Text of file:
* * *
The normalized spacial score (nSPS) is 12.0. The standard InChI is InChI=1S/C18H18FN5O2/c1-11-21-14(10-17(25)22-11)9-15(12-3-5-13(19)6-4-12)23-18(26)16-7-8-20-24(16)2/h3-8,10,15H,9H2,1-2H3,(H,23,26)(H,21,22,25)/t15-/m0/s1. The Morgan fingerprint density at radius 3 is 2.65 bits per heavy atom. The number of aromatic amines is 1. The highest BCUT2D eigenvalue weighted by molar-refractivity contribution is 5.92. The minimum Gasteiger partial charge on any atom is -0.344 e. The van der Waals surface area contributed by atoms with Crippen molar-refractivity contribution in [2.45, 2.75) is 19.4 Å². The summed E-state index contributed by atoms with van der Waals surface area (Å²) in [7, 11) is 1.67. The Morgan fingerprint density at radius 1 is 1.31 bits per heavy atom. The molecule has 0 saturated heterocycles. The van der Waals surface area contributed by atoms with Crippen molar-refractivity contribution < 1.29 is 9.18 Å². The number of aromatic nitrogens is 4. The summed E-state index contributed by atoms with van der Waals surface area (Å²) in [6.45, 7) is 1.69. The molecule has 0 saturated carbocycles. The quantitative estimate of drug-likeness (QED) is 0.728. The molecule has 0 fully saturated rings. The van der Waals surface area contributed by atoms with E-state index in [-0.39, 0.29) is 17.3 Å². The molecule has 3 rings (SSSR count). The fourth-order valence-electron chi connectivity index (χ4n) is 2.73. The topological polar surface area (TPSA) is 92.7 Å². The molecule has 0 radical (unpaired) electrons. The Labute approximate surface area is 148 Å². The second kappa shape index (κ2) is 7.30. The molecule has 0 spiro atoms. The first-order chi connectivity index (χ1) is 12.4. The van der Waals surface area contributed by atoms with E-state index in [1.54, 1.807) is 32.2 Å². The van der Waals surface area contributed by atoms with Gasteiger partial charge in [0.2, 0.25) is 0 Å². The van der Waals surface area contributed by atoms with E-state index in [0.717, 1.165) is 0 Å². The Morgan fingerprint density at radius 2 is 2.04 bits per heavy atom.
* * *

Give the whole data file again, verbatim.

The normalized spacial score (nSPS) is 12.0. The standard InChI is InChI=1S/C18H18FN5O2/c1-11-21-14(10-17(25)22-11)9-15(12-3-5-13(19)6-4-12)23-18(26)16-7-8-20-24(16)2/h3-8,10,15H,9H2,1-2H3,(H,23,26)(H,21,22,25)/t15-/m0/s1. The Morgan fingerprint density at radius 3 is 2.65 bits per heavy atom. The number of aromatic amines is 1. The highest BCUT2D eigenvalue weighted by molar-refractivity contribution is 5.92. The minimum Gasteiger partial charge on any atom is -0.344 e. The van der Waals surface area contributed by atoms with Crippen molar-refractivity contribution in [2.45, 2.75) is 19.4 Å². The summed E-state index contributed by atoms with van der Waals surface area (Å²) in [7, 11) is 1.67. The Morgan fingerprint density at radius 1 is 1.31 bits per heavy atom. The molecule has 0 saturated heterocycles. The van der Waals surface area contributed by atoms with Crippen molar-refractivity contribution < 1.29 is 9.18 Å². The number of aromatic nitrogens is 4. The summed E-state index contributed by atoms with van der Waals surface area (Å²) in [6.45, 7) is 1.69. The molecule has 0 saturated carbocycles. The quantitative estimate of drug-likeness (QED) is 0.728. The molecule has 0 fully saturated rings. The van der Waals surface area contributed by atoms with E-state index in [-0.39, 0.29) is 17.3 Å². The molecule has 3 rings (SSSR count). The fourth-order valence-electron chi connectivity index (χ4n) is 2.73. The topological polar surface area (TPSA) is 92.7 Å². The molecule has 0 radical (unpaired) electrons. The Labute approximate surface area is 148 Å². The second kappa shape index (κ2) is 7.30. The molecule has 0 spiro atoms. The first-order chi connectivity index (χ1) is 12.4. The van der Waals surface area contributed by atoms with E-state index in [1.54, 1.807) is 32.2 Å². The van der Waals surface area contributed by atoms with Gasteiger partial charge in [0.2, 0.25) is 0 Å². The van der Waals surface area contributed by atoms with E-state index in [0.717, 1.165) is 0 Å². The Morgan fingerprint density at radius 2 is 2.04 bits per heavy atom.